It’s time to celebrate 30 years of ‘Under the Hawthorn Tree.’ It only seems like yesterday that I took out a pad and a pen and began to write a story for my daughter Mandy which was set during the dark days of Ireland’s Great Famine.’
After hearing about the discovery of three small skeletons from famine times buried under a hawthorn tree in a school field, images began to fill my head. So I began to write about three children -Eily, Michael and Peggy and their epic journey as they set off on a quest to find their grandaunts, across a famine ravaged land.
Thank you to all my readers here in Ireland and all across the world, both young and old, and to all the wonderful teachers who have introduced my work to their students.
Special thanks to all the librarians and libraries, and children’s book organisations who have year in year out supported my books and done so much to promote the joys of reading. Thank you to all schools, colleges and universities and book fairs and festivals that have made me so welcome over many years, in so many places.
Thanks to my agent, my translators, my talented illustrators Donald Teskey, Anne Yvonne Gilbertand PJ Lynch, and of course my publishers both here in Ireland and overseas and to all those who have adapted my work for use on stage, radio, and film. Huge credit is due to all the amazing booksellers, distributors and printers who bring books and readers together.
I will always be grateful to the wonderful team at O’Brien Press here in Ireland, my editor Ide Ni Laoghaire, and publisher Michael O’Brien for first reading and publishing ‘Under the HawthornTree’ and for being part of this very special journey.
On Saturday as Dublin sweltered, it was straw hats and sunshades for The Bloomsday Garden Party at Aras an Uachtaran, where everyone got a warm welcome from President Michael D. Higgins and his wife Sabina. There were bands playing as everyone mingled and chatted and strolled around the magnificent gardens, with plenty of entertainment as we lolled under shady parasols.
Then it was full afternoon tea served in the marquee on the lawn as we listened to Joycean inspired opera and readings including a brilliant section of Ulysses read by the president’s wife Sabina. There was more poetry, prose and music with the President joining in with a poem of his own. The Stunning set everyone’s feet hopping before heading back outside.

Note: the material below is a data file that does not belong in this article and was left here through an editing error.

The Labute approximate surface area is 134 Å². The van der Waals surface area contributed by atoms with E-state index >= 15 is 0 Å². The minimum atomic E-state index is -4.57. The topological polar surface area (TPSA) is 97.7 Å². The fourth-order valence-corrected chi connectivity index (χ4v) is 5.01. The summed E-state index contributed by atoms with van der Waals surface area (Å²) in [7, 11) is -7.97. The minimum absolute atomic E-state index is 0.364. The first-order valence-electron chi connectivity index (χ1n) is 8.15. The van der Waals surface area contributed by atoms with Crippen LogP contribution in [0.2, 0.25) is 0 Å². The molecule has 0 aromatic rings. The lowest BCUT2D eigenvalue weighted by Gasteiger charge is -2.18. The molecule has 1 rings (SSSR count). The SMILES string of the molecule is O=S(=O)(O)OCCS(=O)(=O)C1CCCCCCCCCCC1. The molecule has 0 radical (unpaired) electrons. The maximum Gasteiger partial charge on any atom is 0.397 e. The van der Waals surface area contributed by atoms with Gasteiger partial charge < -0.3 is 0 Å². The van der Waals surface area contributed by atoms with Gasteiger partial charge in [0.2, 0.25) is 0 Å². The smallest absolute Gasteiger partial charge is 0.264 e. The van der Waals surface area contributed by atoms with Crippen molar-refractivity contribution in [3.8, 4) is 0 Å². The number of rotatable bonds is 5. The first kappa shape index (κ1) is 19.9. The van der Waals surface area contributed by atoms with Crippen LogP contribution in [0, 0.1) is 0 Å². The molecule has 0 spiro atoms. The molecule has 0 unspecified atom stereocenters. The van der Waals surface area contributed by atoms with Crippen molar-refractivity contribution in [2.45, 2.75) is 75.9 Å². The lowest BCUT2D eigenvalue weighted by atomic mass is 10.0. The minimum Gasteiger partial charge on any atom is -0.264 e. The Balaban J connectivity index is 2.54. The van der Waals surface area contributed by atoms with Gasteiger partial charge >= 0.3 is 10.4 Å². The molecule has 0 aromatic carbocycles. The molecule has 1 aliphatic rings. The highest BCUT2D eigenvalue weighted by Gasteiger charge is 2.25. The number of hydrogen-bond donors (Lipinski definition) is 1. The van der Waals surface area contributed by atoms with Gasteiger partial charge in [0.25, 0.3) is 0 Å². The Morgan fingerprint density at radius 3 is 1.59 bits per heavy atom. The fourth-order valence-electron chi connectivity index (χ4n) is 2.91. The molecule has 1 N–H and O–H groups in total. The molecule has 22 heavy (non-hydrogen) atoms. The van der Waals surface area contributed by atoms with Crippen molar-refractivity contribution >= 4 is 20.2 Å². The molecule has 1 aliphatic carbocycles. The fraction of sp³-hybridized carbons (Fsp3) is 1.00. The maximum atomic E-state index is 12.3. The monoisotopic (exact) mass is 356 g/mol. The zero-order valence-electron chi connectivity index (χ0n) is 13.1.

Afterwards we dallied listening to some mellow jazz in that most beautiful of gardens.
Sunny Dublin was at its very best this week and I was over the moon to get along to the Hans Zimmer concert in the 3 Arena.
Zimmer is an extraordinary composer who creates such mood and atmosphere and tells story with his music and film scores. He talked about his work, the directors he has worked with, and the inspiration for many of his projects. He and his incredible musicians, orchestra and choir gave us everything from Gladiator to The Lion King, and Batman to Interstellar. A packed audience of all ages gave a well- deserved standing ovation to one of the greatest composers of modern times.
On Bloomsday itself I was at ‘The Dalkey Book Festival’ where in the Big Marquee overlooking the water, North Korean writer Hyeonseo Lee talked with Michael Breen about the difficulties of growing up in North Korea. She talked candidly about her family and the day to life they lived under a harsh regime where everyone is under suspicion and watched. A wonderful writer and speaker she explained to the large crowd about the title of her book, ‘The Girl with Seven Names’- which is how she has somehow managed to try to protect herself and her relations from the regime as she escaped to China and eventually to South Korea.